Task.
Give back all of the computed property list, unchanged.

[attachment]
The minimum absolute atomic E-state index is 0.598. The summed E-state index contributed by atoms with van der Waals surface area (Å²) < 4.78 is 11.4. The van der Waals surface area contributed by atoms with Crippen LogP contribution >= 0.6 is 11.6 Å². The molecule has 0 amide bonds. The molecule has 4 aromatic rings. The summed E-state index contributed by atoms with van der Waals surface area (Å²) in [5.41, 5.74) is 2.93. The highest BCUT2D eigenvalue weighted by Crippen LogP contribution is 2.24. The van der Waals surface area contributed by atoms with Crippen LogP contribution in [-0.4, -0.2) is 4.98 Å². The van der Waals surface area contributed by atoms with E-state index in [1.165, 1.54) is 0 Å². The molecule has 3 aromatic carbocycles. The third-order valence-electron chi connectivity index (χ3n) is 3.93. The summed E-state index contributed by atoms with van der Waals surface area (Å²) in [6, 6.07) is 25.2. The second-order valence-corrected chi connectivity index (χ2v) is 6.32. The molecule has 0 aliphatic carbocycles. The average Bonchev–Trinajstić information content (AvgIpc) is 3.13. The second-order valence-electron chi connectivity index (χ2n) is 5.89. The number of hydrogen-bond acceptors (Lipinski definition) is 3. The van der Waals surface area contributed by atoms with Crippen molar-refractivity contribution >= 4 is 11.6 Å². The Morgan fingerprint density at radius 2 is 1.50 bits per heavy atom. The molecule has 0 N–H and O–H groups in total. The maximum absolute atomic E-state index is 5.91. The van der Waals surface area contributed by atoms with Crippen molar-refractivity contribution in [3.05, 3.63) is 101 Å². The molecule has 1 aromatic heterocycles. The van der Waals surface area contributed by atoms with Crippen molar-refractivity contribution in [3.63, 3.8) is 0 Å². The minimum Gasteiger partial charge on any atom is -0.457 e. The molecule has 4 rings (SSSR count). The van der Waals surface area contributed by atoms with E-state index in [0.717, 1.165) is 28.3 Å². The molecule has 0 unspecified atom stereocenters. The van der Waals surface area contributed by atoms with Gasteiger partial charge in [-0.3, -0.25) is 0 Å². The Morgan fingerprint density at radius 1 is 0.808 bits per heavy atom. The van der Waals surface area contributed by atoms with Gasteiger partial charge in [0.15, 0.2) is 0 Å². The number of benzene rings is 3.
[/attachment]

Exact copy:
The minimum absolute atomic E-state index is 0.598. The summed E-state index contributed by atoms with van der Waals surface area (Å²) < 4.78 is 11.4. The van der Waals surface area contributed by atoms with Crippen LogP contribution >= 0.6 is 11.6 Å². The molecule has 0 amide bonds. The molecule has 4 aromatic rings. The summed E-state index contributed by atoms with van der Waals surface area (Å²) in [5.41, 5.74) is 2.93. The highest BCUT2D eigenvalue weighted by Crippen LogP contribution is 2.24. The van der Waals surface area contributed by atoms with Crippen LogP contribution in [-0.4, -0.2) is 4.98 Å². The van der Waals surface area contributed by atoms with E-state index in [1.165, 1.54) is 0 Å². The molecule has 3 aromatic carbocycles. The third-order valence-electron chi connectivity index (χ3n) is 3.93. The summed E-state index contributed by atoms with van der Waals surface area (Å²) in [6, 6.07) is 25.2. The second-order valence-corrected chi connectivity index (χ2v) is 6.32. The molecule has 0 aliphatic carbocycles. The average Bonchev–Trinajstić information content (AvgIpc) is 3.13. The second-order valence-electron chi connectivity index (χ2n) is 5.89. The number of hydrogen-bond acceptors (Lipinski definition) is 3. The van der Waals surface area contributed by atoms with Crippen molar-refractivity contribution >= 4 is 11.6 Å². The Morgan fingerprint density at radius 2 is 1.50 bits per heavy atom. The molecule has 0 N–H and O–H groups in total. The maximum absolute atomic E-state index is 5.91. The van der Waals surface area contributed by atoms with Crippen molar-refractivity contribution in [3.05, 3.63) is 101 Å². The molecule has 1 aromatic heterocycles. The van der Waals surface area contributed by atoms with Crippen molar-refractivity contribution in [3.63, 3.8) is 0 Å². The minimum Gasteiger partial charge on any atom is -0.457 e. The molecule has 4 rings (SSSR count). The van der Waals surface area contributed by atoms with E-state index in [0.717, 1.165) is 28.3 Å². The molecule has 0 unspecified atom stereocenters. The van der Waals surface area contributed by atoms with Gasteiger partial charge in [-0.3, -0.25) is 0 Å². The Morgan fingerprint density at radius 1 is 0.808 bits per heavy atom. The van der Waals surface area contributed by atoms with Gasteiger partial charge in [0.15, 0.2) is 0 Å². The number of benzene rings is 3.